February is more than half over. It's been a busy month so far. The big event, of course, was my daughter Mathea's wedding out in Seattle. I had the privilege of traveling with my older daughter and her husband, and we kind of took over the Grand Hyatt in downtown Seattle. The wedding itself was at a tiny little venue (someone's backyard, really) about an hour north of the city. Lovely setting, and a very powerful, intimate gathering. We carpooled back to Seattle and the hotel and had another couple dozen close friends and family in the penthouse suite. All in all, though sometimes family gatherings can be a little tense, it was utterly beautiful and far better than I could have imagined. And Mathea and Matthew are now married in grand fashion. I am so very excited for them.
So the last couple weeks I've been trying to figure out life in Minnesota again. It's been a challenge to go from such a conversation-saturated four days around the wedding back to the quieter pace of Decision Hills. Work. Writing. Snow. Dog-sitting. You can feel the days turning toward spring, though we have a long way to go yet. It is still most definitely winter. One still needs lots of patience (or mindless television) for the long, dark evenings.
I'm nearly finished with the interior work on reissuing my Exodus book. Mathea and I are working on cover designs, and that's probably the biggest remaining task. Erica and Eric have been just amazing with the editing process. I suppose it should be the case that a second edition should present new challenges and that updating needs to be a current-state-of-the-heart kind of thing. But I hadn't expected that to be as much of a challenge as it turned out to be. Good, healthy, introspective; but challenging.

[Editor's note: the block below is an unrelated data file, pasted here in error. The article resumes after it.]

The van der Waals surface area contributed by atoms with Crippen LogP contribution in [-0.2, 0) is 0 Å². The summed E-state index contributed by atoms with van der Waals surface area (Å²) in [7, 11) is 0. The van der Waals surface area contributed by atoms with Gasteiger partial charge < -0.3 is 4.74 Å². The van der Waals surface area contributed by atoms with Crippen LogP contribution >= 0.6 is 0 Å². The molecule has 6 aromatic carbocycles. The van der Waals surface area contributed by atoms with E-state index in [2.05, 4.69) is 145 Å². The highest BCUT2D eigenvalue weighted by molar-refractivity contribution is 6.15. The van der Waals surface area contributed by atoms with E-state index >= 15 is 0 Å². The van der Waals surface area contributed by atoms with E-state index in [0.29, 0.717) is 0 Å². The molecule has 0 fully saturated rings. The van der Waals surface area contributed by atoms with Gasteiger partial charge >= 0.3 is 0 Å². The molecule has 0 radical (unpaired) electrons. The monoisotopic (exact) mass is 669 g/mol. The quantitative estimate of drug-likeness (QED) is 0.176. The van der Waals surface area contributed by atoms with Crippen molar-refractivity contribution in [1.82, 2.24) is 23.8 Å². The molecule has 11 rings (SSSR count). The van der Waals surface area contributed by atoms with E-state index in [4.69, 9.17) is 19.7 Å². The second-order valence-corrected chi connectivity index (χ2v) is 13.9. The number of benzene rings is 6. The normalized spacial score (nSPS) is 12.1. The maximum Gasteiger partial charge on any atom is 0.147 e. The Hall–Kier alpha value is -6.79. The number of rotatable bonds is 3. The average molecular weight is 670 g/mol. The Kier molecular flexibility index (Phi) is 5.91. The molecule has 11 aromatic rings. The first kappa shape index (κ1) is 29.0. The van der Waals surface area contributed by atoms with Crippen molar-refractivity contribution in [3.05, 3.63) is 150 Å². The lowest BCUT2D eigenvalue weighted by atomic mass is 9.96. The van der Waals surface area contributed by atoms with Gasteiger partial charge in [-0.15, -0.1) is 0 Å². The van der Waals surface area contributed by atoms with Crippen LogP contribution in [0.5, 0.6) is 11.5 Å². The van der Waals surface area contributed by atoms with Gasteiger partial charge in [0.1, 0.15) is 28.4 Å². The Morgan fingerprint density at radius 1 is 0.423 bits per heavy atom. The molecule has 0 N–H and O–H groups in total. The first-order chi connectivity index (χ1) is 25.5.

One of the very necessary parts of this life, I'm realizing, is intentional community. The week after the wedding, I felt like a razor's-edge addict going to AA meetings. Each day that following week I had some kind of community gathering, Life Group, staff meeting. Each of those gatherings was so very necessary to help me transition back to a more solitary life. We are made for community. It is no accident that the first comment God makes about humanity, even before sin breaks in, is that "it is not good for the man to be alone." (See Genesis 2:18.) I'm incredibly thankful for the friendships and communities here.
But right now I'm dog-sitting, and it's time for me and Kenai to go for a walk. That's all for his sake, you understand. ;)